MANILA — In a dramatic strike against fraud in the Philippines' presidential elections, 30 data processors and computer-terminal operators walked off their jobs at the government's vote-counting center Sunday, charging that results were being altered to favor President Ferdinand E. Marcos.
The operators, many in tears, took refuge in a nearby Roman Catholic church, where about 300 supporters of opposition candidate Corazon Aquino gathered to guard them.
In a frightened voice, one of the operators, a woman in her 20s, told a group that included reporters, an American senator and several U.S. Embassy officers that she and the others rebelled after they realized that the numbers being produced by the Commission on Elections' computers did not correspond to the genuine election returns that were being fed in.
'Not the Same Values'
"The generated output was not the same values as we were inputting," she said in the jargon of her trade.
"We are nonpartisan," she said, refusing to give her name for fear of government reprisal. "We have walked out for purely professional reasons. We feel that we have been used."
The computer workers' statements were the first direct evidence that the Marcos government has tampered with its own unofficial tabulation of the vote.
Opposition spokesmen and Sen. Richard G. Lugar (R-Ind.), chairman of an official U.S. delegation observing the election process, have said that they feared manipulation of the results, but previously they had no proof of actual fraud.
Marcos, asked about the operators' charges on NBC-TV's "Meet the Press," said: "We would like to see what kind of evidence they've got. All they do is scream and shout."
The operators said they took copies of the tampered data when they fled the commission's so-called "quick-count" tabulation center. They said they plan to turn the data over to an independent body.
The total number of workers engaged in tabulating results was not known, but there are about 300 computer terminals at the tabulation center.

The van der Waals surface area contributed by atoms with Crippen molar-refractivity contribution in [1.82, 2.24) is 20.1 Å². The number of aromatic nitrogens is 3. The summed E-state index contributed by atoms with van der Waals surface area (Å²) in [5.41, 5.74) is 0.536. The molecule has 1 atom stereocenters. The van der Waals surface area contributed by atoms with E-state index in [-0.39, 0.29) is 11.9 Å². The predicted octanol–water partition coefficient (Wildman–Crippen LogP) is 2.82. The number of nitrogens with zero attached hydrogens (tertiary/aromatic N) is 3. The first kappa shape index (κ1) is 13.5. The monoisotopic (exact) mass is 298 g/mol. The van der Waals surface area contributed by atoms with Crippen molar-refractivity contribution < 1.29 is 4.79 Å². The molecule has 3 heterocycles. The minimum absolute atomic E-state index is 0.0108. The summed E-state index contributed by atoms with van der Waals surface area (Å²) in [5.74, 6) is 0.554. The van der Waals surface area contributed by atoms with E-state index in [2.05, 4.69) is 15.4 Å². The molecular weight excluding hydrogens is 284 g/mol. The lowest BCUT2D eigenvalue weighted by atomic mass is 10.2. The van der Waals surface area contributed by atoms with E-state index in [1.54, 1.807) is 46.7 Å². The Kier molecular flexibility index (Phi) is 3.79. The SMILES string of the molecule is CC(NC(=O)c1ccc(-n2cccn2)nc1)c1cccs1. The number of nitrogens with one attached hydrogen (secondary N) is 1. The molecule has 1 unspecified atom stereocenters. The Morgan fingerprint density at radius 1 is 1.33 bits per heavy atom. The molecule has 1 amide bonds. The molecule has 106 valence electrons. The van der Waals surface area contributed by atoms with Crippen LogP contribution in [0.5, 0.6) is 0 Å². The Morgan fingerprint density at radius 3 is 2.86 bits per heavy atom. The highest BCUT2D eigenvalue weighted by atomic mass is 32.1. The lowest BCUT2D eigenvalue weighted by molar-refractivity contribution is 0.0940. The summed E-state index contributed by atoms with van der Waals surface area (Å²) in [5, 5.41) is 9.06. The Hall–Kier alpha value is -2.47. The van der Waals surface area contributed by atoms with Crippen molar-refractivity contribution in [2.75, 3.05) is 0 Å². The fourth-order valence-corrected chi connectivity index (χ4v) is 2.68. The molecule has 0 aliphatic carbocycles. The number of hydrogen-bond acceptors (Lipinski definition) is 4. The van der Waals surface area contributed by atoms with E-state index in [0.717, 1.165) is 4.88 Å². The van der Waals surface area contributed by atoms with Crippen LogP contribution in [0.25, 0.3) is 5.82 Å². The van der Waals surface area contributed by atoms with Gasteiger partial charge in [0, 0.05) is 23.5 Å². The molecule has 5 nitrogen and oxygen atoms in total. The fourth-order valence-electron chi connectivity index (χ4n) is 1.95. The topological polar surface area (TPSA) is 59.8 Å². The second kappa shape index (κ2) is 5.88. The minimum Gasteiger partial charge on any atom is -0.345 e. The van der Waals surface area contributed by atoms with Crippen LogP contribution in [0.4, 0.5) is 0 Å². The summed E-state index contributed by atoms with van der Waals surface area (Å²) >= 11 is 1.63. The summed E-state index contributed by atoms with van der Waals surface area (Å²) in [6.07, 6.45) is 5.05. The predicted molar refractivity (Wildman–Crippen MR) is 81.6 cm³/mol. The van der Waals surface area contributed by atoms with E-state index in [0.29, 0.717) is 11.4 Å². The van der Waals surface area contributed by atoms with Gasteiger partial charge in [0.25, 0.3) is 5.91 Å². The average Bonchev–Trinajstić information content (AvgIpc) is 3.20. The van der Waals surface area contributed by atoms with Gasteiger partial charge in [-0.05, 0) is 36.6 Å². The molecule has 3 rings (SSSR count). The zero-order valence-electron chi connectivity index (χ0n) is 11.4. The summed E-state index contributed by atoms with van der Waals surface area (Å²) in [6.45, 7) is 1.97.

The unofficial results given by the center have consistently given Marcos a higher percentage of the vote than the tabulation being made by the National Movement for Free Elections (NAMFREL), an independent citizens' organization.
This morning, for example, the organization's count gave Aquino 53.7% of the vote and Marcos 46.3%. The government's quick-count center gave Marcos 51.3% and Aquino 48.7%.
Account Called Credible
The computer workers' account, which the observers said was credible, cast new doubt on an election that has already been marked by many reports of vote-buying, intimidation of opposition voters and theft of ballot boxes.
The defection of the operators had an immediate and sharp effect on the U.S. observer delegation, members said.
"We're concerned by the workers who left," Lugar told a news conference this morning before leaving for Washington. "Of course we take that seriously."
"It is at the core--at the core--of what judgment can be made about this election," said Sen. John F. Kerry (D-Mass.).
Kerry said: "These are the most damning comments I've heard. . . . It has had an enormous and very significant impact on my perceptions."
At a breakfast with reporters this morning, Col. Pedro Baraoidan, chief of the military-run National Computer Center, said the operators had worked for him "for 10 years" and charged that they were secretly "hard-core opposition," part of "a plot that had been hatched" before the count even began.
'I Was Being Set Up'
"I depended on these people, but little did I realize I was being set up," he said.
He warned that criminal charges might be brought against the technicians if they took data outside the tabulation center.
The National Computer Center is an arm of the office of the presidency and is based at Camp Aguinaldo, a major military headquarters.
It was not known what effect the incident would have on the official results of the election, which will be compiled by the Tribunal of Canvassers, a nine-member body scheduled to begin its tabulation today.
The fraud alleged by the 30 technicians concerned an unofficial tabulation designed to inform the Philippine public of the election's outcome ahead of the more time-consuming official count.
Opposition officials said they believe the government wanted to produce a "quick count" showing Marcos to be the winner to lend credibility to a possibly fraudulent official count.
The official count, which must be certified by the National Assembly, may take as long as 15 days, an assembly spokesman said.
Asked whether the alleged tampering significantly altered the unofficial tabulation, one of the striking operators said: "Yes. Not decisively, but yes."
Huddled together on two wooden pews in the Baclaran Church, a center of religious opposition to the Marcos regime, the operators said that they first noticed discrepancies in the vote count on Saturday night and began to talk among themselves about the problem.